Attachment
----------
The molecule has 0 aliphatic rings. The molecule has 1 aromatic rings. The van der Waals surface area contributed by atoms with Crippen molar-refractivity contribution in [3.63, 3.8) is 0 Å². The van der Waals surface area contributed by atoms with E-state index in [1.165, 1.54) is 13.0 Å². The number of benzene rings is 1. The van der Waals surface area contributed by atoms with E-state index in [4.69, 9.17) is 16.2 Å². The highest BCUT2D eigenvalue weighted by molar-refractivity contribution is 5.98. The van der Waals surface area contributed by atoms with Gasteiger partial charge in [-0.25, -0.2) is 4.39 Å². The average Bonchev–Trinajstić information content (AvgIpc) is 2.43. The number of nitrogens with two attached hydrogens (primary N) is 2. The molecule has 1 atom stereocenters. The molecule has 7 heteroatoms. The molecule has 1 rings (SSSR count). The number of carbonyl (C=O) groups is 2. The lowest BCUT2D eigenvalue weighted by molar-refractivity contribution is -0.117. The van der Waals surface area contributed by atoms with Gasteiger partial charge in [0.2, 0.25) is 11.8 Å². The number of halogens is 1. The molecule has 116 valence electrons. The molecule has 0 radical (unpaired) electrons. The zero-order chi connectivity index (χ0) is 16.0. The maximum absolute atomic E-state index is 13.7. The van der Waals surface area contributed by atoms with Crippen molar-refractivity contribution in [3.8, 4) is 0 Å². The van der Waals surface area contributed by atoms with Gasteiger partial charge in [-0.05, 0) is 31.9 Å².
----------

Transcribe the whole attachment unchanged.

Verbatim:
The molecule has 0 aliphatic rings. The molecule has 1 aromatic rings. The van der Waals surface area contributed by atoms with Crippen molar-refractivity contribution in [3.63, 3.8) is 0 Å². The van der Waals surface area contributed by atoms with E-state index in [1.165, 1.54) is 13.0 Å². The number of benzene rings is 1. The van der Waals surface area contributed by atoms with E-state index in [4.69, 9.17) is 16.2 Å². The highest BCUT2D eigenvalue weighted by molar-refractivity contribution is 5.98. The van der Waals surface area contributed by atoms with Gasteiger partial charge in [-0.25, -0.2) is 4.39 Å². The average Bonchev–Trinajstić information content (AvgIpc) is 2.43. The number of nitrogens with two attached hydrogens (primary N) is 2. The molecule has 1 atom stereocenters. The molecule has 7 heteroatoms. The molecule has 1 rings (SSSR count). The number of carbonyl (C=O) groups is 2. The lowest BCUT2D eigenvalue weighted by molar-refractivity contribution is -0.117. The van der Waals surface area contributed by atoms with Gasteiger partial charge in [0.2, 0.25) is 11.8 Å². The number of halogens is 1. The molecule has 116 valence electrons. The molecule has 0 radical (unpaired) electrons. The zero-order chi connectivity index (χ0) is 16.0. The maximum absolute atomic E-state index is 13.7. The van der Waals surface area contributed by atoms with Crippen molar-refractivity contribution in [3.8, 4) is 0 Å². The van der Waals surface area contributed by atoms with Gasteiger partial charge in [-0.05, 0) is 31.9 Å².